We’ve seen the news reports about how most of the guns recovered from crimes in the U.S. can be traced back to a small percentage of gun dealers. An ATF study revealed that 57 percent of crime guns were traced back to just 1.2 percent of the FFLs.
One such bad apple was Badger Guns, the Wisconsin gun retailer hit last year with a judgment of nearly $6 million awarded to two Milwaukee police officers shot with weapons purchased at the store by straw purchasers. Badger Guns amassed 130 federal violations in the two years leading up to the shooting.
The Bureau of Alcohol, Tobacco, Firearms and Explosives (ATF) is responsible for licensing persons engaged in manufacturing, importing, and dealing in firearms. ATF also is charged with ensuring that those who are licensed (like Badger Guns) do so in compliance with the Gun Control Act (GCA) of 1968, and its implementing regulations.
This is accomplished by ATF agents, Industry Operations Investigators (IOIs), conducting an on-site inspection of dealers, but not more than once a year without a warrant.
The problem is that there are far more FFLs than agents that can inspect on a regular basis. At the end of 2015, there were 139,840 FFLs, about 65,000 of which are dealers. The ATF’s budget allows for just 620 inspectors.
Last year, the ATF conducted 8,698 inspections, less than 7 percent of all licensees nationwide.
On October 28, 2015, Rep. Gwen Moore (D-WI) introduced the Gun Dealer Accountability Act, H.R. 3853,which seeks to give the Bureau of Alcohol, Tobacco, Firearms and Explosives (ATF) more authority to inspect dealers with a history of selling weapons eventually used in crimes.
The bill was referred to the House Judiciary Committee and then on November 23, 2015, it was referred to the Subcommittee on Crime, Terrorism, Homeland Security, and Investigations, where it remains.
As proposed, Rep. Moore asserts it is narrow because it only targets two specific classes of firearm dealers: “Those that have already been found by a court to have knowingly or negligently participated in an illegal gun sale, and those that have sold more than 10 crime guns in two years.” It would allow the ATF to put those dealers on probation and require them to temporarily conduct physical inventory of their firearms and submit it to authorities. This is necessary, states Rep. Moore. because the Tiahrt Amendment of 2003 to a Justice Department appropriations bill prohibits ATF from requiring gun dealers to submit their inventory lists to law enforcement, which Rep. Moore believes hampers the tracing of guns recovered from crimes.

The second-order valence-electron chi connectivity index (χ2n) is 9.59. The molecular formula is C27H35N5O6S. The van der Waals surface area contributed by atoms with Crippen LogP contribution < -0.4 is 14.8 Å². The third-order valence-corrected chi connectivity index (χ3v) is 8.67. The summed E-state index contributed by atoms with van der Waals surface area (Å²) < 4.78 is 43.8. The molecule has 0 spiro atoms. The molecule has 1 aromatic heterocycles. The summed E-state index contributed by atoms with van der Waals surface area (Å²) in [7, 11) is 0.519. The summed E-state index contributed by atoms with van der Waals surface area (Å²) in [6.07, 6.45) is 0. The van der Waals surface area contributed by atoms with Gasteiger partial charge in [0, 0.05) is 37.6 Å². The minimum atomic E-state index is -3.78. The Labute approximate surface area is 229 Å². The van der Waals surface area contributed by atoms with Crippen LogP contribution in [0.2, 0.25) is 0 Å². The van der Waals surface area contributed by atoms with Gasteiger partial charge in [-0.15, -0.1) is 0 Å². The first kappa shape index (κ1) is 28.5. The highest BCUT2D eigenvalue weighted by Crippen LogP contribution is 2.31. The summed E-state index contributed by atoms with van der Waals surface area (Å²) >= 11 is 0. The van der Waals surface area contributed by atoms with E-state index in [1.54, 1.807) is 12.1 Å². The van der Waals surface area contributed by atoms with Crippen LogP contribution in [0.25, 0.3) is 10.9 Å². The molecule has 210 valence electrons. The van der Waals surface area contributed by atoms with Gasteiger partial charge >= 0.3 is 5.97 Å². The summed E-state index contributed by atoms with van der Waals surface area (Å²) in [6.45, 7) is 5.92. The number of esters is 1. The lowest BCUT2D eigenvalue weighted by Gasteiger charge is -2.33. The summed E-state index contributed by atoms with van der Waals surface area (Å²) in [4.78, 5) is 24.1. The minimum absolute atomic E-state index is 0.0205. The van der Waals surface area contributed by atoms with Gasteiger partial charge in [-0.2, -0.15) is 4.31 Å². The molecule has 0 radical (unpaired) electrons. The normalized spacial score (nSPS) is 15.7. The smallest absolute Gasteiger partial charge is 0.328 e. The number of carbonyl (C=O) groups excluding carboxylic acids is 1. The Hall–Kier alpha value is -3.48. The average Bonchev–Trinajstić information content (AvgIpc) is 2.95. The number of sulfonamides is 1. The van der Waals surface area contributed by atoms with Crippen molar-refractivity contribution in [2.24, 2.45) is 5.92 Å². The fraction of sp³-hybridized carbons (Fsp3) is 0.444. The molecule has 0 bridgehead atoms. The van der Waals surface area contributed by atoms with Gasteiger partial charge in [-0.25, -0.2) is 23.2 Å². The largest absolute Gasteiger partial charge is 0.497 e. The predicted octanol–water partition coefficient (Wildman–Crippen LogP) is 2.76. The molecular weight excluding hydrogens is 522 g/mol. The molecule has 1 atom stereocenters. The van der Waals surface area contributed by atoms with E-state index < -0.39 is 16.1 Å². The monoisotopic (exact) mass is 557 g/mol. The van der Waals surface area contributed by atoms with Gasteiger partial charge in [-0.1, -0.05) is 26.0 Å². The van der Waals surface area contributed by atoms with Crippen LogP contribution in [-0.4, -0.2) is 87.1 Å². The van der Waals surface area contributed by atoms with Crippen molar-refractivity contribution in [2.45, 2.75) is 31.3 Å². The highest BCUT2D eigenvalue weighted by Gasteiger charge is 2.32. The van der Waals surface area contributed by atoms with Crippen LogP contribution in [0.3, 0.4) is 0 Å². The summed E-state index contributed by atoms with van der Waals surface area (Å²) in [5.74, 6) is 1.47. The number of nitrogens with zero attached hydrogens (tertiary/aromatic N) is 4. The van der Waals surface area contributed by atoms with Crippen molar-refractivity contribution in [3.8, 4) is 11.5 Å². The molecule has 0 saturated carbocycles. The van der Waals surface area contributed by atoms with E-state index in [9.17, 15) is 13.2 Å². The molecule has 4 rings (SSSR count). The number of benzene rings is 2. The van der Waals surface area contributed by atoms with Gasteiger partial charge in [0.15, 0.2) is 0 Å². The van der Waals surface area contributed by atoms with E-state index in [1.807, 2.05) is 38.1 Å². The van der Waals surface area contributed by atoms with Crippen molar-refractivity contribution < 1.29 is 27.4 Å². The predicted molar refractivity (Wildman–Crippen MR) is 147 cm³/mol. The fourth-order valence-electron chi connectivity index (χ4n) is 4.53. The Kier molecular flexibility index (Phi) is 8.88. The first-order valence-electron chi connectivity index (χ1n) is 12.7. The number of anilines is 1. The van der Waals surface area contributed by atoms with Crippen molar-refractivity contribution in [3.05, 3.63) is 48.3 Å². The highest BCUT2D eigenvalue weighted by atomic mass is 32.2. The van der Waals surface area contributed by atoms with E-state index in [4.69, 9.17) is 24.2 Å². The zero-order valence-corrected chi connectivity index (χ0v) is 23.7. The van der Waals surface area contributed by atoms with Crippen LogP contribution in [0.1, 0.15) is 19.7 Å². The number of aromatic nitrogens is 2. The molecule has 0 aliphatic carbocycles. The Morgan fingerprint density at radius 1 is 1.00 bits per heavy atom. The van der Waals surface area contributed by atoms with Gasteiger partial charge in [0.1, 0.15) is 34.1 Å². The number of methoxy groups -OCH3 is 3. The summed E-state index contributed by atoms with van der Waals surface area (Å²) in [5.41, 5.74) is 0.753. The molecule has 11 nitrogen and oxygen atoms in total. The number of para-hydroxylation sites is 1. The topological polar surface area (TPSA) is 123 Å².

So, what happens in an inspection?
According to the ATF, “the purpose of the inspection program is to educate the licensee about regulatory responsibilities, and to evaluate the level of compliance.”
The IOIs review records, inventory, and the licensee’s “conduct of business,” looking for compliance failures, which constitute violations of law and regulation, including failure to verify purchaser eligibility; inability to account for firearms received and disposed; failure to ensure firearms traceability due to improper recordation of firearms receipt and disposition; failure to properly document firearms transfers; and failure to report multiple sales of handguns.
During compliance inspections conducted in fiscal year 2011, ATF investigators identified nearly 177,500 unaccounted for firearms, which FFLs could not locate in inventory or account for by sale or other disposition.
Agents also provide instructional and educational materials about the requirements of the law and regulations and best business practices.
If cited for multiple violations, most likely the inspection will end with a Report of Violations and possibly a Warning Letter or Warning Conference.
As part of the closing conference and toward the end of an inspection, the dealer is likely told how to correct their mistakes. They may be issued a “warning” concerning repeat violations in the future. With all of this ATF instruction comes a follow-up inspection to gauge progress towards compliance. These “Recall” inspections carefully compare the last inspection to the current inspection to document signs of improvement (or lack of).
Firearms dealers are entitled to an informal hearing to contest alleged Gun Control Act violations. The hearing officer will make recommendations to be reviewed by senior ATF officials, and if a dealer is found to be in violation and has their license revoked, they can appeal the decision in federal court — and continue to sell guns while the appeal is pending, which could take years.
Tell us whether you believe more investigators and more frequent inspections are needed or not.
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